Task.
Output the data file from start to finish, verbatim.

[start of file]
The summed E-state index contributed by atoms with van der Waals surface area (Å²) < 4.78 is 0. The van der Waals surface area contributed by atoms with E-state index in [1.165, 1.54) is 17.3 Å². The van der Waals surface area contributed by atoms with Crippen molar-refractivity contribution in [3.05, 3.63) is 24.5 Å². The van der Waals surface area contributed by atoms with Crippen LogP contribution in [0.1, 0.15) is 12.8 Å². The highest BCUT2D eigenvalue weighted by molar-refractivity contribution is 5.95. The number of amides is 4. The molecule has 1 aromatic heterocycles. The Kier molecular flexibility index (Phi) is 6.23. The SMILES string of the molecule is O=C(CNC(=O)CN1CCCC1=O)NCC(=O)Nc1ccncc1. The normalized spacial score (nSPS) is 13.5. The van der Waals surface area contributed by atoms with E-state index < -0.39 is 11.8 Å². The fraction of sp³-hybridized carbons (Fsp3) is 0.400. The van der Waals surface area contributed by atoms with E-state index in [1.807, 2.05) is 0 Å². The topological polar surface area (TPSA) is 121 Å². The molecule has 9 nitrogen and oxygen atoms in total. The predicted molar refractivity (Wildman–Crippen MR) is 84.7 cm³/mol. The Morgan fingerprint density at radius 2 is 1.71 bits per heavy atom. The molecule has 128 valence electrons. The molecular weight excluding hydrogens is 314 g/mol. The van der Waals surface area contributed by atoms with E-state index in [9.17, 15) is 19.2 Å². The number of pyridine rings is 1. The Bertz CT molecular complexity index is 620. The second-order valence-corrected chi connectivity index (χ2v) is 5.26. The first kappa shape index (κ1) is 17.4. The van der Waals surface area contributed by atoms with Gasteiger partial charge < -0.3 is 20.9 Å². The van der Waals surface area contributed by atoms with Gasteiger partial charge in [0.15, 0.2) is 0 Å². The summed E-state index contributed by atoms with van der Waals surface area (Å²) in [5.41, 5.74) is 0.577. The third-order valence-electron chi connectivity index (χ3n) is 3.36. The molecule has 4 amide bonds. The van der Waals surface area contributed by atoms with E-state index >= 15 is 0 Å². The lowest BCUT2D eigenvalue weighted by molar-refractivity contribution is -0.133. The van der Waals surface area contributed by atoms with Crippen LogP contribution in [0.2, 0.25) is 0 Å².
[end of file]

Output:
The summed E-state index contributed by atoms with van der Waals surface area (Å²) < 4.78 is 0. The van der Waals surface area contributed by atoms with E-state index in [1.165, 1.54) is 17.3 Å². The van der Waals surface area contributed by atoms with Crippen molar-refractivity contribution in [3.05, 3.63) is 24.5 Å². The van der Waals surface area contributed by atoms with Crippen LogP contribution in [0.1, 0.15) is 12.8 Å². The highest BCUT2D eigenvalue weighted by molar-refractivity contribution is 5.95. The number of amides is 4. The molecule has 1 aromatic heterocycles. The Kier molecular flexibility index (Phi) is 6.23. The SMILES string of the molecule is O=C(CNC(=O)CN1CCCC1=O)NCC(=O)Nc1ccncc1. The normalized spacial score (nSPS) is 13.5. The van der Waals surface area contributed by atoms with E-state index < -0.39 is 11.8 Å². The fraction of sp³-hybridized carbons (Fsp3) is 0.400. The van der Waals surface area contributed by atoms with E-state index in [1.807, 2.05) is 0 Å². The topological polar surface area (TPSA) is 121 Å². The molecule has 9 nitrogen and oxygen atoms in total. The predicted molar refractivity (Wildman–Crippen MR) is 84.7 cm³/mol. The Morgan fingerprint density at radius 2 is 1.71 bits per heavy atom. The molecule has 128 valence electrons. The molecular weight excluding hydrogens is 314 g/mol. The van der Waals surface area contributed by atoms with E-state index in [9.17, 15) is 19.2 Å². The number of pyridine rings is 1. The Bertz CT molecular complexity index is 620. The second-order valence-corrected chi connectivity index (χ2v) is 5.26. The first kappa shape index (κ1) is 17.4. The van der Waals surface area contributed by atoms with Gasteiger partial charge < -0.3 is 20.9 Å². The van der Waals surface area contributed by atoms with Gasteiger partial charge in [0.15, 0.2) is 0 Å². The summed E-state index contributed by atoms with van der Waals surface area (Å²) in [5.41, 5.74) is 0.577. The third-order valence-electron chi connectivity index (χ3n) is 3.36. The molecule has 4 amide bonds. The van der Waals surface area contributed by atoms with E-state index >= 15 is 0 Å². The lowest BCUT2D eigenvalue weighted by molar-refractivity contribution is -0.133. The van der Waals surface area contributed by atoms with Crippen LogP contribution in [0.2, 0.25) is 0 Å².